Mobile health data are an important new resource for health and epidemiology research, but gathering and analyzing these data is not without challenges and limitations. Challenges include the investment required in developing a custom smartphone application, the number of staff required to ship Fitbits and communicate with participants, as well as managing the data once it is collected. While the volume and velocity of streaming data from mobile health technologies is a strength of this approach, researchers must not underestimate the learning curve of dealing with these “big data.” Parsing, cleaning, and visualizing these high-dimensional data are no small task. To effectively make sense of these data, it is fundamental to partner with transdisciplinary teams of computer scientists, app developers, behavioral scientists, and epidemiologists. Major limitations beyond the challenges above mainly have to do with the Fitbit device itself. Fitbits are designed to increase physical activity and alter behavior, so the distribution of physical activity, heart rate, and sleep may not be representative of normal behavior. However, within-participant analyses of the relationship between environmental exposures and health behaviors should be internally valid. Another major concern is the proprietary “black-box” algorithms Fitbit uses to process the raw sensor data. These algorithms can change at any time unbeknownst to researchers, and the lack of raw data precludes the sharing of approaches across studies that utilize different devices.
However, the potential strengths of incorporating mobile health technology into prospective cohorts are substantial. Our preliminary data suggests that compliance with mobile health protocols is high and remains relatively high over follow-up, likely because participants already carry their smartphones with them at most times and seem to like the wearable devices, but we will reevaluate this when data collection is complete. Because there is no need for participants to mail devices back to researchers, researchers have near-real time access to the data and can assess compliance while the study is ongoing. Consumer wearables have battery life up to a week on one charge, are low cost and low burden for participants and researchers, and are easy to use. This low burden approach creates a potentially scalable methodology that might be expanded to tens of thousands of participants to efficiently gather objective, passive data on environmental exposures and health behaviors over long time periods.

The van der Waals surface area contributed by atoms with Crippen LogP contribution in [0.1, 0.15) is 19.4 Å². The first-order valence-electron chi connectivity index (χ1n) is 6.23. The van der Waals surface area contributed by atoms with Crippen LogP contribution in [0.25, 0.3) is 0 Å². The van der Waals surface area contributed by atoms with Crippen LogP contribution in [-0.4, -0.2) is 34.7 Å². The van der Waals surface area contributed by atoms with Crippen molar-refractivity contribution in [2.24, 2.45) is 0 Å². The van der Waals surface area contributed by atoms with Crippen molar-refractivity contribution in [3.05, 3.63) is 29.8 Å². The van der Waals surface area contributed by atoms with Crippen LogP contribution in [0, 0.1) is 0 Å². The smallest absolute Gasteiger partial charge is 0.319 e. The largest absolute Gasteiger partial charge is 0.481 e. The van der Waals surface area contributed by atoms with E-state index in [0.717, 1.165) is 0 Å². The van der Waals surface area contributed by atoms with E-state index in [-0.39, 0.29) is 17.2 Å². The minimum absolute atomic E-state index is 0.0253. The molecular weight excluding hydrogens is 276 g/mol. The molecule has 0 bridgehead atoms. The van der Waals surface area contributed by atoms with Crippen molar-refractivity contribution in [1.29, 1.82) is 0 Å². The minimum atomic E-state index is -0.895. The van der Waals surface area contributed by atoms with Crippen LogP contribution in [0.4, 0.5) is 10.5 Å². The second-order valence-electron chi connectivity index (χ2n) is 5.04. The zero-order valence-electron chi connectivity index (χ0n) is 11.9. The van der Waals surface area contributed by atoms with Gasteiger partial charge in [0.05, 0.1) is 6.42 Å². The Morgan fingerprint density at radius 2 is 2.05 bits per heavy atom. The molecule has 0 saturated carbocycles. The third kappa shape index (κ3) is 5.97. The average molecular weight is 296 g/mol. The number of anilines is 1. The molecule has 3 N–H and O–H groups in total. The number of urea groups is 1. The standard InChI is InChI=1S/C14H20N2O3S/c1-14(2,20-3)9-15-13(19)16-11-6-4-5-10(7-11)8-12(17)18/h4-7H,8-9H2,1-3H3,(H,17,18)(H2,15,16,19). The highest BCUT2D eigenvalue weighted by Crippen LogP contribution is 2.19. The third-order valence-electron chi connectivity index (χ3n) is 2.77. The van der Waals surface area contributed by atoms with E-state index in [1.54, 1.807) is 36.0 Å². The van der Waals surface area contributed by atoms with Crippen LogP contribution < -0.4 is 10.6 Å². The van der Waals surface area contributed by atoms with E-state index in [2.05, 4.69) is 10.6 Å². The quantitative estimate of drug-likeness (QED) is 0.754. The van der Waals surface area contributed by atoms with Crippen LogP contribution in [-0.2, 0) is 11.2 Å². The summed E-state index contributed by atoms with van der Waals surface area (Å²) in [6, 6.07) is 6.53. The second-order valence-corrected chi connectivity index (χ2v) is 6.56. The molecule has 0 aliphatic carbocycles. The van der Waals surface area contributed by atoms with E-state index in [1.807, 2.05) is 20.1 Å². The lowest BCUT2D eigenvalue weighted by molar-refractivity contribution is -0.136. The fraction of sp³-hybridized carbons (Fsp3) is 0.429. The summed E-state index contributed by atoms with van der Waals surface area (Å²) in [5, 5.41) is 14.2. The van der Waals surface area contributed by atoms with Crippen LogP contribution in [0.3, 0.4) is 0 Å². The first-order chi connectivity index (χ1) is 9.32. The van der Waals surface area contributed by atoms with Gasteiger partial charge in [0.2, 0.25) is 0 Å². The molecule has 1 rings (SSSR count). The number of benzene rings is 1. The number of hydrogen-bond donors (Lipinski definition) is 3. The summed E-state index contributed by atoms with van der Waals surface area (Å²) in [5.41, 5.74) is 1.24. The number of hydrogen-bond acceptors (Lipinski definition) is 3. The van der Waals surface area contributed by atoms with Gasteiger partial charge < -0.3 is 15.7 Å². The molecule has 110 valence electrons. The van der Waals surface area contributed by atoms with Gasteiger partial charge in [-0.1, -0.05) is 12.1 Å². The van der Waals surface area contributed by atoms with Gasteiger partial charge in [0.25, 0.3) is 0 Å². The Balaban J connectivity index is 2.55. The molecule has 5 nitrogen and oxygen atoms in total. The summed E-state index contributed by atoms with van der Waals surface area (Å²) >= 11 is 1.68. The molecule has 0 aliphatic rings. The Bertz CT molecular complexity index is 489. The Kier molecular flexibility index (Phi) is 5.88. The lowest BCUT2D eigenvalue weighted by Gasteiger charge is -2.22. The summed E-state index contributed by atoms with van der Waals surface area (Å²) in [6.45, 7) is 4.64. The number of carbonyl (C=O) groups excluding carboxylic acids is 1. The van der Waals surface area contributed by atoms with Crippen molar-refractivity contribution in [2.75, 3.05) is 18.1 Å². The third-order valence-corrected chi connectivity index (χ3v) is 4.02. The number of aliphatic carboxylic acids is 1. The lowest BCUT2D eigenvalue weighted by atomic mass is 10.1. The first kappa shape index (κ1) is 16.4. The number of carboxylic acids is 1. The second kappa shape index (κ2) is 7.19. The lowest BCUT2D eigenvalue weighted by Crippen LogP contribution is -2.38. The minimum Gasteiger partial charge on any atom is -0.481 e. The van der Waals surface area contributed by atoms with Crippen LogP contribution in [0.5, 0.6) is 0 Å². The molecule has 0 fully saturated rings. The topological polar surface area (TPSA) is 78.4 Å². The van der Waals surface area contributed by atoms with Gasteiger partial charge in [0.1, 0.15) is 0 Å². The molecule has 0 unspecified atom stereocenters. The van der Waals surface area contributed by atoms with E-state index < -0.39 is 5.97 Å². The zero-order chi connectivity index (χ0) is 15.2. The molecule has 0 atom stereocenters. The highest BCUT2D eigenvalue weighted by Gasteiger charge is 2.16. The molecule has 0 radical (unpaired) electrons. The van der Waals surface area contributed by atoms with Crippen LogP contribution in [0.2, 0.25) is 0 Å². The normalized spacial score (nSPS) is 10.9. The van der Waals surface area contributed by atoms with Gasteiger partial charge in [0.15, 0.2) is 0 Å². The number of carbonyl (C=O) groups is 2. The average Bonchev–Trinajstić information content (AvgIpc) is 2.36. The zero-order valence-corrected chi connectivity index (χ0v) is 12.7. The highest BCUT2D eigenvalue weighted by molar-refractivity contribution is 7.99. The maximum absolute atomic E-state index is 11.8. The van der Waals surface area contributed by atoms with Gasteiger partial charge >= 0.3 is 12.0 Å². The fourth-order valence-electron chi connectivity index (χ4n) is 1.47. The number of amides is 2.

The data collected in this pilot study will be used to inform efforts to expand a scalable mobile health protocol to the entire NHS3 cohort. For example, we will compare data across different Fitbit devices to assess the feasibility of a bring-your-own-device protocol where participants volunteer the data from wearable devices that they already own. As we move forward, we envision creating digital phenotypes, or the “moment-by-moment quantification of the individual-level human phenotype in situ using data from personal digital devices” to understand patterns of behavior predictive of health outcomes within the full NHS3 cohort (65, 66). We also hope to incorporate geotagged micro-surveys, or ecologic momentary assessment (67–69), protocols to validate health behaviors and to assess mental health and positive health outcomes in real-time, as participants experience them. Finally, we may capitalize on other sensors on the phone to assess, for instance, noise or light exposure and the influence of these exposures on sleep or stress.